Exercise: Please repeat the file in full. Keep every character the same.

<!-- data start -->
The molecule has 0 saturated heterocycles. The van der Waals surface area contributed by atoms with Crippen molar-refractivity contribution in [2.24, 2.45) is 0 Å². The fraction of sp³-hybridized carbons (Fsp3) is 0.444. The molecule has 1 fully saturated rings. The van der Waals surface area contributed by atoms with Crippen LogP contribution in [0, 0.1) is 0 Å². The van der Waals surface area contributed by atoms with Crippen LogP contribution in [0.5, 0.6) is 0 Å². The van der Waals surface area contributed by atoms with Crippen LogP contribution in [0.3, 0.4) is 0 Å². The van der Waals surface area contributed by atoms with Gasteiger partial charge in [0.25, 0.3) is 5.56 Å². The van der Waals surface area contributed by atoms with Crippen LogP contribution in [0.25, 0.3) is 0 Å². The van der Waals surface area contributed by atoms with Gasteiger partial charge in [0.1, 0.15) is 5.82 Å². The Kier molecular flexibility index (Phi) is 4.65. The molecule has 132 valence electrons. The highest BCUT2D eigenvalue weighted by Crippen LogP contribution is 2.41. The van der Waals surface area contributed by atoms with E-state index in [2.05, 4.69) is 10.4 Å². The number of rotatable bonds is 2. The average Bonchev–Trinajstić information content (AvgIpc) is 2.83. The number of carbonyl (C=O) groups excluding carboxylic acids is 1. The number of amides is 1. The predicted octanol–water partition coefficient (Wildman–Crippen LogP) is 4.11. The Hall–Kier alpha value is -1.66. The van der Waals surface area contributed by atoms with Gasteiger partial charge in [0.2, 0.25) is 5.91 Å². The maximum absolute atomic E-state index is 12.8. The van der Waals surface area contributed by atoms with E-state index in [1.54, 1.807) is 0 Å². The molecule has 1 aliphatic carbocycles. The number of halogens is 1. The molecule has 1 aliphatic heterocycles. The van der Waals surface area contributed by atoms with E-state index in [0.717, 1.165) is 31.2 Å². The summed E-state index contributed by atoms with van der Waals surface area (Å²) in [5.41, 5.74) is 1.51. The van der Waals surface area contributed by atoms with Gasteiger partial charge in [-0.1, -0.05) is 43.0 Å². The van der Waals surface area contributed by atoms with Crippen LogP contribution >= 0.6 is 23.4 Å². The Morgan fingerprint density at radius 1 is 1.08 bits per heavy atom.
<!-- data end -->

The molecule has 0 saturated heterocycles. The van der Waals surface area contributed by atoms with Crippen molar-refractivity contribution in [2.24, 2.45) is 0 Å². The fraction of sp³-hybridized carbons (Fsp3) is 0.444. The molecule has 1 fully saturated rings. The van der Waals surface area contributed by atoms with Crippen LogP contribution in [0, 0.1) is 0 Å². The van der Waals surface area contributed by atoms with Crippen LogP contribution in [0.5, 0.6) is 0 Å². The van der Waals surface area contributed by atoms with Crippen LogP contribution in [0.3, 0.4) is 0 Å². The van der Waals surface area contributed by atoms with Gasteiger partial charge in [0.25, 0.3) is 5.56 Å². The van der Waals surface area contributed by atoms with Crippen LogP contribution in [0.25, 0.3) is 0 Å². The van der Waals surface area contributed by atoms with Gasteiger partial charge in [0.1, 0.15) is 5.82 Å². The Kier molecular flexibility index (Phi) is 4.65. The molecule has 132 valence electrons. The highest BCUT2D eigenvalue weighted by Crippen LogP contribution is 2.41. The van der Waals surface area contributed by atoms with E-state index in [2.05, 4.69) is 10.4 Å². The number of rotatable bonds is 2. The average Bonchev–Trinajstić information content (AvgIpc) is 2.83. The number of carbonyl (C=O) groups excluding carboxylic acids is 1. The number of amides is 1. The predicted octanol–water partition coefficient (Wildman–Crippen LogP) is 4.11. The Hall–Kier alpha value is -1.66. The van der Waals surface area contributed by atoms with Gasteiger partial charge in [0.2, 0.25) is 5.91 Å². The maximum absolute atomic E-state index is 12.8. The van der Waals surface area contributed by atoms with E-state index in [1.54, 1.807) is 0 Å². The molecule has 1 aliphatic carbocycles. The number of halogens is 1. The molecule has 1 aliphatic heterocycles. The van der Waals surface area contributed by atoms with E-state index in [0.717, 1.165) is 31.2 Å². The summed E-state index contributed by atoms with van der Waals surface area (Å²) in [5.41, 5.74) is 1.51. The van der Waals surface area contributed by atoms with Gasteiger partial charge in [-0.1, -0.05) is 43.0 Å². The van der Waals surface area contributed by atoms with Crippen LogP contribution >= 0.6 is 23.4 Å². The Morgan fingerprint density at radius 1 is 1.08 bits per heavy atom.